Jayne Miller, a 23-year veteran of parks and recreation services from Ann Arbor, Mich., is expected to be at the helm of the Minneapolis Park and Recreation Board by the end of the month.
The board voted unanimously Oct. 13 to hire Miller, who will serve as the organization’s 11th superintendent. Reached by phone today, Miller said she was eager to get started and thrilled about the board’s consensus.
“I think it’s a wonderful park system and a wonderful city and I’m hoping to keep moving the system forward and offering the amenities and services that the people in Minneapolis love,” she said.
Miller, 52, was among three finalists interviewed Oct. 6 for the top parks job. She applied later than the other two and wasn’t named a finalist until a week prior to the interviews, but board members thought she clearly stood out.
“I must say that I thought Ms. Miller really was the best match for us and I’m happy that she did come on board,” said District 5 Commissioner Carol Kummer just before the 9-0 vote.
Commissioners thought Miller’s charisma and progressive values, along with her wide-ranging experience in parks management and recreation services, budgeting, long-range planning and communication made her the top pick.
“I think she has the kind of skill set that I think will be very helpful to us, as someone who can both communicate with all the kind of folks that we communicate with, but also someone who really understands parks,” said District 3 Commissioner Scott Vreeland.
Park Board President John Erwin said contract negotiations will start immediately and should be finalized at the next board meeting Oct. 20. The board expects to get Miller in Minneapolis in time for the National Recreation and Park Association’s annual congress set for Oct. 26-29. During that event, thousands of park professionals from throughout the country will descend on the city for lectures, workshops, and tours of parks and facilities.
Aside from hosting the congress, the Park Board has a full workload in the coming weeks, starting with a budgeting discussion planned for the Oct. 20 meeting. The organization is also getting ready to review developer applications for a competition to revamp the riverfront, a massive project intended to produce a “crown jewel” for the park system. So far, the board has received 60 applications from 13 different countries including Australia, Spain and Mumbai.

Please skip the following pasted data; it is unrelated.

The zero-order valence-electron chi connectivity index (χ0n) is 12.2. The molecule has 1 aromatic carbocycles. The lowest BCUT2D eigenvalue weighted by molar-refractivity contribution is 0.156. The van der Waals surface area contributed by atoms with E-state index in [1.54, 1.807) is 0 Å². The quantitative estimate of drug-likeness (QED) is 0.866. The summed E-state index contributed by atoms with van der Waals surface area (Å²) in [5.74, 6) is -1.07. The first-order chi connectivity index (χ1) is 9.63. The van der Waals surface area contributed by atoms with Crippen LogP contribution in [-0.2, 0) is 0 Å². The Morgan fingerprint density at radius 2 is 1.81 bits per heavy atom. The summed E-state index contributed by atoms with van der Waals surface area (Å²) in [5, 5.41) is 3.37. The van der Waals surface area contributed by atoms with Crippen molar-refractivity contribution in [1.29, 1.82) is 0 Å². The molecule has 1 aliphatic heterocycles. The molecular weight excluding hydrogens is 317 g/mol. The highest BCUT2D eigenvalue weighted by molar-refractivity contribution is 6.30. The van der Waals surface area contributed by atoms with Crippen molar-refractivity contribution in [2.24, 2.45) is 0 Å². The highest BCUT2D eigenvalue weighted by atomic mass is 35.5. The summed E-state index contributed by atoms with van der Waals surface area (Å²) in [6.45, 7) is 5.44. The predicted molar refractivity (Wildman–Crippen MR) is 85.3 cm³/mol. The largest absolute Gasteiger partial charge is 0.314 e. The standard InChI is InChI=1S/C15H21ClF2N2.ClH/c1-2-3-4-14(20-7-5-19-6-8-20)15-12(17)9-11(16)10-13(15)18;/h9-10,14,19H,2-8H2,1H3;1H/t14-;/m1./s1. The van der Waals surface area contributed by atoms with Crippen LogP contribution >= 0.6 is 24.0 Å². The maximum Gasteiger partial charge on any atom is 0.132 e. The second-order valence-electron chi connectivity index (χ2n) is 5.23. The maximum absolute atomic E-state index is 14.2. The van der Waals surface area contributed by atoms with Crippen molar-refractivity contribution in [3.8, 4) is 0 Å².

On top of its full agenda, the Park Board is fresh off a staff restructuring that did away with the district model and eliminated 21 positions, most of them managerial.
Interim Superintendent David Fisher, who came on in July following the board’s decision six months earlier not to renew the contract of controversial superintendent Jon Gurban, called the job’s learning curve vertical. Fisher’s contract expires at the end of this month, but he intends to help Miller make the transition before departing. He is also staying on as a jury member for the riverfront design competition.
“I feel good about leaving,” Fisher said. “I think it’s in good hands. It’s all moving forward.”
Miller said her top priorities would be talking with Fisher to get up to speed, getting to know staff and board members and the system’s issues. She planned to get involved in the budget discussion right away.
As superintendent, Miller will oversee a system with 6,732 acres of park property, 500 full-time employees and a roughly $60 million budget. During her most recent job as director of the Huron-Clinton Metropolitan Authority, Miller was responsible for a $74.5 million budget, 231 full-time employees, 700 part-time staffers, and a parks system spanning 25,000 acres.
She was up-front with the board about her decision to resign that job after just six months, stating that the organization was not receptive to a long-range financial plan she developed in response to large revenue reductions.
District 1 Commissioner Liz Wielinski, co-founder of watchdog group Minneapolis Park Watch, said she reviewed that plan and thought it was excellent. Arlene Fried, another Park Watch co-founder who frequents the board’s meetings, said she hopes Miller can turn the page on what she called a dysfunctional period for the board.
“Hopefully this will be the beginning of a more transparent culture at the board,” Fried said. “A culture that is very respectful of the public.”